At long last, natural wine is emerging from the shadows, coaxed blinking into the bright day of public wine consciousness by the diligent efforts of a handful of small-scale distributors, hole-in-the-wall retailers (we’ll put ourselves in that category), and the kind of wine bars where the demographic skews distinctly young and tattooey. It may still be a scarce commodity beyond the notional périphérique that encloses our city’s most ferociously hip zip codes, but a breakout into the banlieues is only a matter of time. So, exactly what is natural wine, and how can you know it when you see (smell, taste) it?
A good place to start is with a proposition or two. Let the first be that wine cannot make itself; it is wholly dependent on human agency and human ingenuity. In this sense, then, no wine is or can be a wholly natural product. It follows — as proposition two — that wine can only be thought of as natural in the same way that a novel can be a murder mystery or a movie can be a romantic comedy. In this context, “natural” is a classification: a shorthand way of referring to things that have enough in common to comprise a category. One way to know if a thing belongs in the category is to identify the elements generally thought to define that category and see whether a given thing ticks enough boxes to merit inclusion.
The Venn diagram above is one we created for an FKC wine class, with the aim of isolating a limited number of elements necessary for a wine to be called natural. Note that an organic approach in the vineyard is only one aspect - a starting point, let’s say. This alone does not qualify a wine as natural.
The rest of the diagram elements are concerned with how wine is handled in the cellar. Here, we would expect (1) a minimum of technical intervention - not much beyond a crusher, a press, vats, pumps, for example; (2) nothing removed from the wine or added to it (think yeast-nutrients, texture conditioners coloring agents, all summarized here as *off-farm inputs); (3) fermentation to take place spontaneously by yeast populations naturally present on the property; (4) the resulting wine to be left unfiltered and unclarified, except by the simplest mechanical means.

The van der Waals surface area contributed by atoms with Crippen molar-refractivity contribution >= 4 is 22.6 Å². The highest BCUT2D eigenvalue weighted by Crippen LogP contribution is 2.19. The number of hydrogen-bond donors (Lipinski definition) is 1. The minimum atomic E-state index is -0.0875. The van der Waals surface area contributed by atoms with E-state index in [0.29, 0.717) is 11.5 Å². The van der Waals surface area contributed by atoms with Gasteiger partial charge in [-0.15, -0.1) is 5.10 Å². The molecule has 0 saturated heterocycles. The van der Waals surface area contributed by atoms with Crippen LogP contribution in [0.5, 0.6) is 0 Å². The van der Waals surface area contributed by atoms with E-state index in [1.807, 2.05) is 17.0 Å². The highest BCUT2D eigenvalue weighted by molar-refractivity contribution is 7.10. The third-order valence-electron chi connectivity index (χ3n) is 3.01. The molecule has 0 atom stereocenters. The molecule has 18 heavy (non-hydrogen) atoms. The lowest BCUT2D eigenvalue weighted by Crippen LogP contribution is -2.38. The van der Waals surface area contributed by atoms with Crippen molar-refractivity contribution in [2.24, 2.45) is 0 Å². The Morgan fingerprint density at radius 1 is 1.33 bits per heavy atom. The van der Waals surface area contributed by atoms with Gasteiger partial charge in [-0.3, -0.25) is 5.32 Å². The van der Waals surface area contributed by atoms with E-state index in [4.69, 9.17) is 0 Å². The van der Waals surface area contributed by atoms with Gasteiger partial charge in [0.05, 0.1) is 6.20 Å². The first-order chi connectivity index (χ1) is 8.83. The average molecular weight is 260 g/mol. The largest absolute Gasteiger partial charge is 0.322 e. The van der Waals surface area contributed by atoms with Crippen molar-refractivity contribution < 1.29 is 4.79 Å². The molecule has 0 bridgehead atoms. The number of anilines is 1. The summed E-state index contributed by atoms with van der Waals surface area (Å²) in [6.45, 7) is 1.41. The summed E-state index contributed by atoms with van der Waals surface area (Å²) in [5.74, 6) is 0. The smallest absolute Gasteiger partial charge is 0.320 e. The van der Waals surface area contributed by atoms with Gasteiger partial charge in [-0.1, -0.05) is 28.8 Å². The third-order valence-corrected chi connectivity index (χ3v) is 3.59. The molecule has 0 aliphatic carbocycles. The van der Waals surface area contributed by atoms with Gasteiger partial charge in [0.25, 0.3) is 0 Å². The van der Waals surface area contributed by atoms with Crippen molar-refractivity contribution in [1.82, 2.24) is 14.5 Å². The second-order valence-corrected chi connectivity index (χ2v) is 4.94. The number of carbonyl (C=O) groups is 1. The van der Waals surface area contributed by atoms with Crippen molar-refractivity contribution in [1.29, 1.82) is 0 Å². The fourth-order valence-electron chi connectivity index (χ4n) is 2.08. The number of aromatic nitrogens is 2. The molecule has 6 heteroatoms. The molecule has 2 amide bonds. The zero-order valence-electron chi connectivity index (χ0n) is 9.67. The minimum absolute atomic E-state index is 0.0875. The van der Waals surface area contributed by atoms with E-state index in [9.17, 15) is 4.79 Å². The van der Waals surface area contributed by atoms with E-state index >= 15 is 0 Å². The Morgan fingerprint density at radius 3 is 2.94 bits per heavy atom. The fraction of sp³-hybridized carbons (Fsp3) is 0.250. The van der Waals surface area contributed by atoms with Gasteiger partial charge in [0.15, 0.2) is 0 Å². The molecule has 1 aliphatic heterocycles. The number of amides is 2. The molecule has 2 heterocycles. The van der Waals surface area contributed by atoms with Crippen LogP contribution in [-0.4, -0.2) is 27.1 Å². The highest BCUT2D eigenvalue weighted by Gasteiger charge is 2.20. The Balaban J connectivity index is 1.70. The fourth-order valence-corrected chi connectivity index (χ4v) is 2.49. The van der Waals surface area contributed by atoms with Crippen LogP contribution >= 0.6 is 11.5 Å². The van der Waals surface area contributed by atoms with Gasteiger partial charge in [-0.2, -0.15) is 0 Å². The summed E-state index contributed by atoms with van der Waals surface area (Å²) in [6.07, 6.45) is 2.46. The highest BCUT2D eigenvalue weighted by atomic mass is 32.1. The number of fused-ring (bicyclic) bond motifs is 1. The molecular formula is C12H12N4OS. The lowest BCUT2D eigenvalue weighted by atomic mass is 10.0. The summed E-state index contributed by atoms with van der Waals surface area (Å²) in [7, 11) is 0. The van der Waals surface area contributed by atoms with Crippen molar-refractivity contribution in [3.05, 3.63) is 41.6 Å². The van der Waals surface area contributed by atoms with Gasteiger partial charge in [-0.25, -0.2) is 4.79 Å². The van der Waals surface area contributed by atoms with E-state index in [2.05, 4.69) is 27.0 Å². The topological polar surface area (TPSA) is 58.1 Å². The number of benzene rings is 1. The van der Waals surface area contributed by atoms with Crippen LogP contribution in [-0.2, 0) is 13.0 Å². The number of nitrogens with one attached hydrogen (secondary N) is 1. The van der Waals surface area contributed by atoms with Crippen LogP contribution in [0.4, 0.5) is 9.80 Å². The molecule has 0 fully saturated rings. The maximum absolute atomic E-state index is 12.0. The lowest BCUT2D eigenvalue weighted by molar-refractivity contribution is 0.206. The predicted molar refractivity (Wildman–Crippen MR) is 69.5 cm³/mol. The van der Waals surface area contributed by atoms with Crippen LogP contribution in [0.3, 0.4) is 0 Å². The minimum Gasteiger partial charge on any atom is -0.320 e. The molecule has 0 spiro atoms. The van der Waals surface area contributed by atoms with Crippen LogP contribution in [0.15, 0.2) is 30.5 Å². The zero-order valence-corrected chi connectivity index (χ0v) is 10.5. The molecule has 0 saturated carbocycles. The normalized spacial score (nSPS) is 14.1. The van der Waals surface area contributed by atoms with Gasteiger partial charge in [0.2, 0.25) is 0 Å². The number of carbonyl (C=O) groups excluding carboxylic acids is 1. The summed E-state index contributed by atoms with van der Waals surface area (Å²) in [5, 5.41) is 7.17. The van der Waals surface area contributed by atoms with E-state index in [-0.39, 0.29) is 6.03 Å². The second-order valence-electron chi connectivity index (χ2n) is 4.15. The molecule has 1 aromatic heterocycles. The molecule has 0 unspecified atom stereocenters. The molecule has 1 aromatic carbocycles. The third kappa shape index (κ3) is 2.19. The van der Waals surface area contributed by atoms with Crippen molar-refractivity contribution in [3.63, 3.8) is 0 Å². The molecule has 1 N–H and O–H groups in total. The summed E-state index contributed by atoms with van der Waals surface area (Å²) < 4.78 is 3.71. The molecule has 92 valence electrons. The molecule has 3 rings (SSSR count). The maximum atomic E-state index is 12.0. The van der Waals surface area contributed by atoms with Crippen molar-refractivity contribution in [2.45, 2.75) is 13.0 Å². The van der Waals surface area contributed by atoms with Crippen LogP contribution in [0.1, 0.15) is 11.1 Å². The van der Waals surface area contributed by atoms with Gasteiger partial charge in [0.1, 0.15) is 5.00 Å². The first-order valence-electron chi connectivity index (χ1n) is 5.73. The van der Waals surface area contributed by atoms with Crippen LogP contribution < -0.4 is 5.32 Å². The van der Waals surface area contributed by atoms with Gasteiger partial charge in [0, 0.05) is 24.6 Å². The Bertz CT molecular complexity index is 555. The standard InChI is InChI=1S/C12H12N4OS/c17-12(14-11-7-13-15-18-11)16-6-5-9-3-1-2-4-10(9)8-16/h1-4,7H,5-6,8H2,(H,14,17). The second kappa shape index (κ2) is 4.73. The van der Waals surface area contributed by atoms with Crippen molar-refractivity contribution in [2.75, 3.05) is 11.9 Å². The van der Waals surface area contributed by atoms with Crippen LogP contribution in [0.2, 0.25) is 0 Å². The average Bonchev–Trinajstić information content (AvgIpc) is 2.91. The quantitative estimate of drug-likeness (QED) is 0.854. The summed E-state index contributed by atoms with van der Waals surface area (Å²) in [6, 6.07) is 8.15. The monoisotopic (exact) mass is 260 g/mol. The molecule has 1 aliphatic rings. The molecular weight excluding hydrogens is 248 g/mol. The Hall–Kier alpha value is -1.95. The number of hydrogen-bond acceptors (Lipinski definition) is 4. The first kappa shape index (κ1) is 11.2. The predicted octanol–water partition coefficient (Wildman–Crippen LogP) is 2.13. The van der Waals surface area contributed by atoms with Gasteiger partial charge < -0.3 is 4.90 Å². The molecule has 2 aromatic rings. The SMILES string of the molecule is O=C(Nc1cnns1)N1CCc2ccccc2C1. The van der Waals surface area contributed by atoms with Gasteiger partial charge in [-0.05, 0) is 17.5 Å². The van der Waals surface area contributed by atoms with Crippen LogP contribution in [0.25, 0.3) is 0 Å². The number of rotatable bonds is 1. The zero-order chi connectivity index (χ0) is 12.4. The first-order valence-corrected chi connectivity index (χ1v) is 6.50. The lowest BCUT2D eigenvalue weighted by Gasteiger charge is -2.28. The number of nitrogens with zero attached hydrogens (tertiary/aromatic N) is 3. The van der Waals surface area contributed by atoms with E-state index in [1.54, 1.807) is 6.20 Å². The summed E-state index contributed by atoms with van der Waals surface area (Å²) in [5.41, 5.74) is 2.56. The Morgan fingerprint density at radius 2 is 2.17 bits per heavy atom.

Note that styles of wine are not relevant for this classification. A wine isn’t “naturalized” by virtue of being made in small batches by an especially cute young couple, being a skin-macerated white (an orange wine), being fermented or matured in amphora, or bottled as a petillant naturel ( “pet-nat”). Biodynamic practices in the vineyard do not, by themselves, make a natural wine.
Theoretically, only a wine we can locate within the area where all the ellipses overlap would qualify as natural. In practice, this is rarely the case. There is, for example, the vexing question of sulfur dioxide, used since ancient times as a anti-bacterial and anti-oxidant agent. Does its use automatically disqualify as an off-farm input? We don’t see it that way, but we do expect any conscientious producer to be working on reducing reliance on it. The same applies to organic farming, which is relatively easy to accomplish in the warm, dry, sunny climate of Sicily, while being fiendishly difficult in Bordeaux where the humidity is ideal for the growth of molds and mildews.
No one makes and none of us drink idealized wine; and if there is a wine which exists free of moral compromise or financial constraint, we’ve yet to meet it. In this sense, natural wine may always be something more aspired to than achieved.
If you'd like to be introduced to the wonders of natural wine, come and see us in the Formaggio Kitchen Cambridge wine corner. You needn't appear au naturel, but it would be a powerful statement that you're serious about the subject.